The Ministry of Mines and Energy (MME) has refuted allegations in an article in a local newspaper, stating that fracking will take place in the Okavango Delta, and assured the public that all necessary environmental impact permits for the project are in place. The ministry confirmed that an exploration licence was granted to Reconnaissance Energy Namibia Pty Ltd (Recon) to look for oil and gas, but not to conduct any fracking activities in the Okavango Delta, as indicated in an article in The Namibian newspaper.
The MME also stated that planned drilling sites are not located along the banks of the Okavango River as indicated in the article and that the drilling locations are very far from the Okavango Delta. The regulator further stated that on record, no hydraulic fracking activities are planned in Namibia.
“The focus of the upcoming drilling programme is to establish the presence of a hydrocarbon system and conventional reservoirs. To date no onshore Production Licence for PEL 73 has been applied for/or granted and no licence for the development of unconventional resources (E.g. Shale gas) has ever been applied for/or granted in Namibia. This means that on record, no hydraulic fracking activities are planned in Namibia. It also means that the company Recon will not be conducting any fracking activities in the Okavango Delta,” read the ministry’s statement.
The ministry also clarified that the proposed exploration activities will not in any way cause any negative impacts to the Okavango ecosystem, saying that the known Okavango ecosystem is not connected at all to the proposed drilling locations.
Reads the statement: “The planned drilling under PEL 73 by Reconnaissance Energy of stratigraphic wells is located in Block 1820 in the recently identified Kavango basin, centred on Ncaute, 55km south of Rundu, in northern Namibia. The locations are not located along the banks of the Okavango River as indicated in the article. In fact, the drilling locations are very far from the Okavango Delta.”
The ministry reiterated that no oil and gas exploration activities are allowed in national parks and no licences overlapping with any national park have been granted, saying that all national parks have been excluded from petroleum exploration licences, including the PEL 73 area.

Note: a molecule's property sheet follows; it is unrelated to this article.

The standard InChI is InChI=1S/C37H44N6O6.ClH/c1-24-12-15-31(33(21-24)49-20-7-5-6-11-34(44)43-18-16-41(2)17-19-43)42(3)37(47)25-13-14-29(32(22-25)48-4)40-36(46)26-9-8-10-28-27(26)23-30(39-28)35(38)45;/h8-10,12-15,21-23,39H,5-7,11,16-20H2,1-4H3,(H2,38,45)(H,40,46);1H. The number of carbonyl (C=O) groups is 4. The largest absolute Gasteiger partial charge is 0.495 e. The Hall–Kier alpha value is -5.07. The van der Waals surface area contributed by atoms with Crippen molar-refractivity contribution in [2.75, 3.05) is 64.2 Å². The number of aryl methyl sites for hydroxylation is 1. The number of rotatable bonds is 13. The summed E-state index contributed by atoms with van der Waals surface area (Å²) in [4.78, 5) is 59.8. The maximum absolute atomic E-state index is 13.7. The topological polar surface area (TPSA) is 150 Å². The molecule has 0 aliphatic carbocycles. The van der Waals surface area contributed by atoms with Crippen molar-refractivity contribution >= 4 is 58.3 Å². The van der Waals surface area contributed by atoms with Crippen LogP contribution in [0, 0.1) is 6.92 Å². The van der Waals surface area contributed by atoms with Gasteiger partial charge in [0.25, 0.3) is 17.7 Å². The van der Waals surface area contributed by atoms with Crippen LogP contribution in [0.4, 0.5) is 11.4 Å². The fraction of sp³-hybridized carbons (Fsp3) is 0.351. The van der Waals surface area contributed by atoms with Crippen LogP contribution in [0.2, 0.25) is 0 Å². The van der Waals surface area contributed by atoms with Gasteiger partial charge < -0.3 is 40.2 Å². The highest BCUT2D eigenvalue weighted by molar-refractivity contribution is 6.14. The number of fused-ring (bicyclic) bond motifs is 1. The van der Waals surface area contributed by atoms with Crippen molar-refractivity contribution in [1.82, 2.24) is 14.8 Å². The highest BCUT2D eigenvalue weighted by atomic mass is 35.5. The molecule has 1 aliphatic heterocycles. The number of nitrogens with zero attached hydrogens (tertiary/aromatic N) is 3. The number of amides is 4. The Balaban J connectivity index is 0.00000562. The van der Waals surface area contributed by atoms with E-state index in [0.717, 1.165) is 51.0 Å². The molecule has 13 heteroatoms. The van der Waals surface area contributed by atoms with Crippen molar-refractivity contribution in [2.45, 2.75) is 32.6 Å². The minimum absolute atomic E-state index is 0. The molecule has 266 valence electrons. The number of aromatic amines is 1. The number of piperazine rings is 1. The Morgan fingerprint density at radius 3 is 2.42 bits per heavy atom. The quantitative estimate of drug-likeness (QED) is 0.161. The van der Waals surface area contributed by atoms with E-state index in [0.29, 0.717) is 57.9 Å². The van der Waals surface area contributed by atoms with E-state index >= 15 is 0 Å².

“The government, affected stakeholders and the civil society have been kept well-informed about this programme. Most importantly, the programme boasts a social licence that allows it to continue its efforts in the PEL 73 area. This means, the community was engaged and there is an ongoing acceptance and approval of the exploration project by the local community members and other stakeholders that have the power to affect the productivity of this very important programme,” the statement read.
The statement added that finding oil and gas and the development of a successful oil and gas industry will result in an increase of state income through rights rentals and payment of direct and indirect taxes.
“It will further result in knowledge creation as the programme will present a better understanding of the Kavango basin, the greater Etosha and Kalahari basins petroleum systems of Namibia that could finally lead to the discovery of economic oil or gas or both resources that will change the economic landscape of Namibia for the benefit of its people.”
According to the ministry, the socioeconomic impacts of exploratory drilling will result in the employment of locals, the provision of drilling of community water supply wells near the proposed well locations, a supply of services and demands on local infrastructure services.
“The list is endless and it is important to mention that, such impacts will start before the mobilisation of equipment to the drilling site and will continue even after drilling has finished,” the statement concluded.